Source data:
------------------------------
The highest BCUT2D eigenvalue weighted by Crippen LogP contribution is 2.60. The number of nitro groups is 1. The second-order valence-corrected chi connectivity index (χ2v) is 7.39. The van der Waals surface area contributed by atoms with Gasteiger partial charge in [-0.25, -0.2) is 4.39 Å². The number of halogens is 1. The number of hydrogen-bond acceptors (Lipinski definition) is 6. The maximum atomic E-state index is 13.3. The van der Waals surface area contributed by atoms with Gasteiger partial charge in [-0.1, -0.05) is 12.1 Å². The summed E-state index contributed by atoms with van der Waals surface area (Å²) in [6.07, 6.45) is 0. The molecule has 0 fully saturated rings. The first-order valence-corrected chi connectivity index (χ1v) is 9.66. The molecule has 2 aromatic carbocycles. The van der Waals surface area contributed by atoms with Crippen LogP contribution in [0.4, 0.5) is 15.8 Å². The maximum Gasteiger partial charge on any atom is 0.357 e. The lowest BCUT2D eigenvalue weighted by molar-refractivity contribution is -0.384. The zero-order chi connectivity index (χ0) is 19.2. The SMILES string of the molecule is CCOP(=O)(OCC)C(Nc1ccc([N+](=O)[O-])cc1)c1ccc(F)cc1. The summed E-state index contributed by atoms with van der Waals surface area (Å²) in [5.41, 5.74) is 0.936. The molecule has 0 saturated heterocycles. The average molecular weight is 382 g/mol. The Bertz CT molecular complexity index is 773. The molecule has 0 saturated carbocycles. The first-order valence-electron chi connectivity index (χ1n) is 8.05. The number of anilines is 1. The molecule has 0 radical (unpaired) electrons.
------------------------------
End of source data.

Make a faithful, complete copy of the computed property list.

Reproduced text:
The highest BCUT2D eigenvalue weighted by Crippen LogP contribution is 2.60. The number of nitro groups is 1. The second-order valence-corrected chi connectivity index (χ2v) is 7.39. The van der Waals surface area contributed by atoms with Gasteiger partial charge in [-0.25, -0.2) is 4.39 Å². The number of halogens is 1. The number of hydrogen-bond acceptors (Lipinski definition) is 6. The maximum atomic E-state index is 13.3. The van der Waals surface area contributed by atoms with Gasteiger partial charge in [-0.1, -0.05) is 12.1 Å². The summed E-state index contributed by atoms with van der Waals surface area (Å²) in [6.07, 6.45) is 0. The molecule has 0 fully saturated rings. The first-order valence-corrected chi connectivity index (χ1v) is 9.66. The molecule has 2 aromatic carbocycles. The van der Waals surface area contributed by atoms with Crippen LogP contribution in [0.4, 0.5) is 15.8 Å². The maximum Gasteiger partial charge on any atom is 0.357 e. The lowest BCUT2D eigenvalue weighted by molar-refractivity contribution is -0.384. The zero-order chi connectivity index (χ0) is 19.2. The SMILES string of the molecule is CCOP(=O)(OCC)C(Nc1ccc([N+](=O)[O-])cc1)c1ccc(F)cc1. The summed E-state index contributed by atoms with van der Waals surface area (Å²) in [5.41, 5.74) is 0.936. The molecule has 0 saturated heterocycles. The average molecular weight is 382 g/mol. The Bertz CT molecular complexity index is 773. The molecule has 0 saturated carbocycles. The first-order valence-electron chi connectivity index (χ1n) is 8.05. The number of anilines is 1. The molecule has 0 radical (unpaired) electrons.